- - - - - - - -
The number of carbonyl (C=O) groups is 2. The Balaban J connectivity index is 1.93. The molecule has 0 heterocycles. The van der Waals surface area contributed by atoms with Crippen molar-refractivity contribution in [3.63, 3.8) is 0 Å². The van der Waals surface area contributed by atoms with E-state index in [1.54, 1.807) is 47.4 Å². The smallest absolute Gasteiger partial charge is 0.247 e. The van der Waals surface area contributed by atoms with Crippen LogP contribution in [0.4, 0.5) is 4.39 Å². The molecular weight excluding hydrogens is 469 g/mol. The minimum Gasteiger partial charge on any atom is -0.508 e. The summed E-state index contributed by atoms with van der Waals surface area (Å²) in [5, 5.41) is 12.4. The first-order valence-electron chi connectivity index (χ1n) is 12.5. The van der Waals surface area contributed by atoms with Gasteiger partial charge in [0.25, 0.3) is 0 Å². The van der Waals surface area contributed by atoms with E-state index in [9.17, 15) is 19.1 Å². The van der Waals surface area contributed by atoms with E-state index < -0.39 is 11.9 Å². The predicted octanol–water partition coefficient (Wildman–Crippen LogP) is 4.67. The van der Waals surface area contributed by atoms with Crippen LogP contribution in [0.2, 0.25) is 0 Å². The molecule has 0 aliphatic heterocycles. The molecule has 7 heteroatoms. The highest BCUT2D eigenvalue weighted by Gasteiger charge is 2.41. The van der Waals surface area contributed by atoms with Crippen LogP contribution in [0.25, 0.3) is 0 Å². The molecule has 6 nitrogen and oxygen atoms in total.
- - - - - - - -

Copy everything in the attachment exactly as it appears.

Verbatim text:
The number of carbonyl (C=O) groups is 2. The Balaban J connectivity index is 1.93. The molecule has 0 heterocycles. The van der Waals surface area contributed by atoms with Crippen molar-refractivity contribution in [3.63, 3.8) is 0 Å². The van der Waals surface area contributed by atoms with E-state index in [1.54, 1.807) is 47.4 Å². The smallest absolute Gasteiger partial charge is 0.247 e. The van der Waals surface area contributed by atoms with Crippen LogP contribution in [0.4, 0.5) is 4.39 Å². The molecular weight excluding hydrogens is 469 g/mol. The minimum Gasteiger partial charge on any atom is -0.508 e. The summed E-state index contributed by atoms with van der Waals surface area (Å²) in [5, 5.41) is 12.4. The first-order valence-electron chi connectivity index (χ1n) is 12.5. The van der Waals surface area contributed by atoms with Gasteiger partial charge in [0.25, 0.3) is 0 Å². The van der Waals surface area contributed by atoms with E-state index in [9.17, 15) is 19.1 Å². The van der Waals surface area contributed by atoms with E-state index < -0.39 is 11.9 Å². The predicted octanol–water partition coefficient (Wildman–Crippen LogP) is 4.67. The van der Waals surface area contributed by atoms with Crippen LogP contribution in [0.2, 0.25) is 0 Å². The molecule has 0 aliphatic heterocycles. The molecule has 7 heteroatoms. The highest BCUT2D eigenvalue weighted by Gasteiger charge is 2.41. The van der Waals surface area contributed by atoms with Crippen LogP contribution in [0.25, 0.3) is 0 Å². The molecule has 6 nitrogen and oxygen atoms in total.